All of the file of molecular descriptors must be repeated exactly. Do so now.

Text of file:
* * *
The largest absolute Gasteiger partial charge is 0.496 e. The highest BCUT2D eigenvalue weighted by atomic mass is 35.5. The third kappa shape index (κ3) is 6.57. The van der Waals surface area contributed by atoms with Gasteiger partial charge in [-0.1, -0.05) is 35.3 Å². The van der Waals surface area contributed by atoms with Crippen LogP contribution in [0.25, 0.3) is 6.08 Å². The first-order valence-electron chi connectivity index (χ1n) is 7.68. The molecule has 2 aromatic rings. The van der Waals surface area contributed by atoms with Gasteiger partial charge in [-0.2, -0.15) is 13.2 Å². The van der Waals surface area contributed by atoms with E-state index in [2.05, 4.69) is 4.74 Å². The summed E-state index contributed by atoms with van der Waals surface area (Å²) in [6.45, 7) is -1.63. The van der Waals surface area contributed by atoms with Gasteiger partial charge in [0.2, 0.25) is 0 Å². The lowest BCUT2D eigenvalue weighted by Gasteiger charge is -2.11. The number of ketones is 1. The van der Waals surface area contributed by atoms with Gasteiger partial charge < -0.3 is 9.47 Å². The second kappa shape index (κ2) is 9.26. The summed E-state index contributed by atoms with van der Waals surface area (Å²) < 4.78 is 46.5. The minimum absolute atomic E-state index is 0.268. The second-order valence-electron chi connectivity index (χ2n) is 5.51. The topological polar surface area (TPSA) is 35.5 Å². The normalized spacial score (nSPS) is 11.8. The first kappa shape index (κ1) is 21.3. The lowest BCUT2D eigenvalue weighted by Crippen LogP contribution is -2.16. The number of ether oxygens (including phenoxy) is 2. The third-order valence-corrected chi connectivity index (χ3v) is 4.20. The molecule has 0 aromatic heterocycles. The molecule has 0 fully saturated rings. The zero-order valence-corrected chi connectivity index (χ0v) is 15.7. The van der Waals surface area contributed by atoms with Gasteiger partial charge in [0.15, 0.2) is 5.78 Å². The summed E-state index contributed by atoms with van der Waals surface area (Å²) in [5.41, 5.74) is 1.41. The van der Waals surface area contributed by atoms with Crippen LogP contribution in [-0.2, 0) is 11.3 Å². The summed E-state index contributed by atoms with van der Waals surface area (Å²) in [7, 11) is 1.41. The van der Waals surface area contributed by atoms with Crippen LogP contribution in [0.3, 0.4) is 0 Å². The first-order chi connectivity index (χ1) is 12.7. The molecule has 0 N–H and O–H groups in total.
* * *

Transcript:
The largest absolute Gasteiger partial charge is 0.496 e. The highest BCUT2D eigenvalue weighted by atomic mass is 35.5. The third kappa shape index (κ3) is 6.57. The van der Waals surface area contributed by atoms with Gasteiger partial charge in [-0.1, -0.05) is 35.3 Å². The van der Waals surface area contributed by atoms with Crippen LogP contribution in [0.25, 0.3) is 6.08 Å². The first-order valence-electron chi connectivity index (χ1n) is 7.68. The molecule has 2 aromatic rings. The van der Waals surface area contributed by atoms with Gasteiger partial charge in [-0.2, -0.15) is 13.2 Å². The van der Waals surface area contributed by atoms with E-state index in [2.05, 4.69) is 4.74 Å². The summed E-state index contributed by atoms with van der Waals surface area (Å²) in [6.45, 7) is -1.63. The van der Waals surface area contributed by atoms with Gasteiger partial charge in [0.2, 0.25) is 0 Å². The lowest BCUT2D eigenvalue weighted by Gasteiger charge is -2.11. The number of ketones is 1. The van der Waals surface area contributed by atoms with Gasteiger partial charge < -0.3 is 9.47 Å². The second kappa shape index (κ2) is 9.26. The summed E-state index contributed by atoms with van der Waals surface area (Å²) < 4.78 is 46.5. The minimum absolute atomic E-state index is 0.268. The second-order valence-electron chi connectivity index (χ2n) is 5.51. The topological polar surface area (TPSA) is 35.5 Å². The normalized spacial score (nSPS) is 11.8. The first kappa shape index (κ1) is 21.3. The lowest BCUT2D eigenvalue weighted by Crippen LogP contribution is -2.16. The number of ether oxygens (including phenoxy) is 2. The third-order valence-corrected chi connectivity index (χ3v) is 4.20. The molecule has 0 aromatic heterocycles. The molecule has 0 fully saturated rings. The zero-order valence-corrected chi connectivity index (χ0v) is 15.7. The van der Waals surface area contributed by atoms with Gasteiger partial charge in [0.15, 0.2) is 5.78 Å². The summed E-state index contributed by atoms with van der Waals surface area (Å²) in [5.41, 5.74) is 1.41. The van der Waals surface area contributed by atoms with Crippen LogP contribution in [-0.2, 0) is 11.3 Å². The summed E-state index contributed by atoms with van der Waals surface area (Å²) in [7, 11) is 1.41. The van der Waals surface area contributed by atoms with Crippen LogP contribution in [0.3, 0.4) is 0 Å². The first-order chi connectivity index (χ1) is 12.7. The molecule has 0 N–H and O–H groups in total.